For small business owners in the Mattapan community, knowing how to do things like sign a lease, hire employees or become a corporation might not come as a second nature.
With this in mind, the Lawyers’ Committee for Civil Rights’ Economic Justice Project partners their member law firms with low-income communities to offer pro bono legal advice to disadvantaged entrepreneurs, through free workshops in Greater Boston and eastern Massachusetts.
The newest law office to join the collaboration is the Philadelphia-based firm Pepper Hamilton, whose Boston office will offer a workshop May 18 for Mattapan and Haitian community members. At the workshop, low-income business owners with “discreet legal issues” such as concerns about leases or contracts can also apply to receive free representation from a Pepper Hamilton attorney.
“Generally speaking, there are a pretty high level overview of things that small business owners, either that are starting up or in existence who haven’t had an attorney, should be thinking about,” said Jessica Sommer, program director for the Economic Justice Project.
At the attorney-taught workshops, topics that are touched upon include hiring and firing employees, forming a business entity, what to think about when entering into a contract with a supplier, and how to become a limited liability company or a corporation, which Sommer said many people assume is reserved for massive companies like Coca Cola.
“These corporate forums are made for everybody and they’re really there so people can protect themselves and their personal assets if anything were to happen,” Sommer said.
Following a workshop she attended in the beginning stages of opening her Brockton restaurant, Belle Epoque Café and Bakery, DJ Devaris applied to receive counsel from an EJP-partnered firm in February after feeling overcharged by lawyers she hired.
“Bottom line is, we’ve never done this before, so we knew nothing. We knew absolutely nothing,” she said.
Devaris needed help adjusting her lease; she said the EJP lawyer asked her what she wanted from the owner, and then went over the lease to make sure she was “getting everything [she was] promised.” Devaris also received help a second time with re-filing LLC papers.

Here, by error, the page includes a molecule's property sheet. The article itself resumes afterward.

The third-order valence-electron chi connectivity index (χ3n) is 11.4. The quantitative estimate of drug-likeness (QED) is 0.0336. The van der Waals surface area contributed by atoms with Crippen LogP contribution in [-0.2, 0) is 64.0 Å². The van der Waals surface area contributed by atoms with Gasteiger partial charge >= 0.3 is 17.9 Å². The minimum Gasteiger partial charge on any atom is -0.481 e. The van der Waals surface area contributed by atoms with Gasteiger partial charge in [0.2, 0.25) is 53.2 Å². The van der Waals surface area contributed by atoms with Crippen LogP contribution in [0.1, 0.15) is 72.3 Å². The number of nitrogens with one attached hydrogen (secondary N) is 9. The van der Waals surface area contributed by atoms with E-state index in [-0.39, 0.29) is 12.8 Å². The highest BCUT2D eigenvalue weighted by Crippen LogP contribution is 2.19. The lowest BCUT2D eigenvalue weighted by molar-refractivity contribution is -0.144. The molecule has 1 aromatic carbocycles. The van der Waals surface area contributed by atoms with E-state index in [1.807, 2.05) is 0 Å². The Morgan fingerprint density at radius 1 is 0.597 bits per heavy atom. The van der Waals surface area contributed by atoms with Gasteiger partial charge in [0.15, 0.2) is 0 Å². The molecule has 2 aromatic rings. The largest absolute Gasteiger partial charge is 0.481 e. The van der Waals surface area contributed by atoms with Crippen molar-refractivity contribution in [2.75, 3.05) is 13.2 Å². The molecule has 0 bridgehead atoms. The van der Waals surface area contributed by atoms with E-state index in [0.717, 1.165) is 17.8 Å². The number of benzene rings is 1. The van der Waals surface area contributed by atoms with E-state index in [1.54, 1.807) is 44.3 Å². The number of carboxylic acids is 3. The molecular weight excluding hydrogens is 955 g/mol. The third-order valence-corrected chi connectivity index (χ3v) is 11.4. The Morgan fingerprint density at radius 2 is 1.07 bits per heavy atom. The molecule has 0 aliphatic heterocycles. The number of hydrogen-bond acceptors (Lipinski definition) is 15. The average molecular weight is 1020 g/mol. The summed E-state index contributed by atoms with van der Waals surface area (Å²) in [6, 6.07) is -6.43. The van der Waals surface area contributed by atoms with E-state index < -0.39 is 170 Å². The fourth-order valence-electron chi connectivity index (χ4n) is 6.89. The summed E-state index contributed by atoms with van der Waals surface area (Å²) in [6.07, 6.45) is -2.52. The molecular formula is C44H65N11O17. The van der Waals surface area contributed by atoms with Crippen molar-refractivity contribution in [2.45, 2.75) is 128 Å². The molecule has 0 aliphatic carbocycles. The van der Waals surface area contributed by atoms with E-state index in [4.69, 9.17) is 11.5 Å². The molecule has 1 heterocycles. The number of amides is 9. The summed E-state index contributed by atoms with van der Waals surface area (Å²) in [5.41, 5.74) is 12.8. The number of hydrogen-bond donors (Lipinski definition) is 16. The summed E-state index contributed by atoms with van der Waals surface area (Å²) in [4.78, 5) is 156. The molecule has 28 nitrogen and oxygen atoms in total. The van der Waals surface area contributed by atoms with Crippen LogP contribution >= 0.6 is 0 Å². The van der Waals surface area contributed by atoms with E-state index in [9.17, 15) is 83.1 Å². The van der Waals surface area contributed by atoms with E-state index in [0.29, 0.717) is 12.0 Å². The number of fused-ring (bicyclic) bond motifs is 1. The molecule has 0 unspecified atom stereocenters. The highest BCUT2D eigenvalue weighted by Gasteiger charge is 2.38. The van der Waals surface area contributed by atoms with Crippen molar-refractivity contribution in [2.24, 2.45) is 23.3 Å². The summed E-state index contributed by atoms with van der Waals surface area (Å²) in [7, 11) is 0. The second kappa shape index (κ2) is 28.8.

“They treated us like a top-quality client,” she said.
The Lawyers’ Committee has been in place since the Kennedy administration, with the intention of partnering law firms with pro bono civil rights cases. In 2001, the Economic Justice Project came about to benefit business owners in local minority and low-income communities, partially by forming partnerships like the one between Pepper Hamilton and the Mattapan and Haitian communities.
“The Haitian community is a pretty active business community, lots of entrepreneurs,” said Carline Durocher, an attorney at Pepper Hamilton and a Haitian-American. “I think for many of these business owners, many of the issues we present in the workshops they may not be thinking about.”
Before entering a neighborhood, the Lawyers’ Committee does “underground research” to find out if the small business community has a need and interest for law-related outreach. For Mattapan, the demographics made it clear the area would be a fruitful place for a new partnership.
“It just seems like there’s a great desire for people in that community in particular to start businesses or to better their businesses,” Sommer said. “So there’s a great interest, and at the same time there’s a lack of resources. It’s really hard for anyone who’s starting out to afford an attorney.”
In other neighborhoods, the sessions have proved to be very popular, with 15-25 people in attendance at each. After attending the workshop, attendees with particular issues seeking out continued legal help can apply for a clinic, where those who meet income qualifications can sit with an attorney for 30-45 minutes to receive advice. In addition to workshops and free representation, EJP also partners with community development organizations to give entrepreneurs help on accounting and business plans, at a low cost or sometimes free of charge.
For many of the lawyers taking part in the project, the workshops and clinics serve as a welcome retreat away from the desk and into the city.
“Our attorneys really, really love it, because it gives them an opportunity to work with clients that are just starting out, that are often just entrepreneurs with fantastic ideas,” Sommer said.
After the trial of the initial workshop and clinic session, Pepper Hamilton’s lawyers hope their efforts will translate into a long-term partnership between their firm and the small business owners in the Mattapan and Haitian communities, in which they offer workshops on a regular basis.
Robert Chow, an attorney at the Boston branch of Pepper Hamilton, said besides giving assistance to low-income entrepreneurs, the Economic Justice Project also helps break down common misconceptions about lawyers.
“I think there’s this perception that lawyers are all about making money,” he said, “but I think many people that go to law school and become lawyers, they want the opportunity to give back to the community and provide some service.”
For more information on the workshop, contact Vladimir Jeune at firstname.lastname@example.org or 617-988-0601.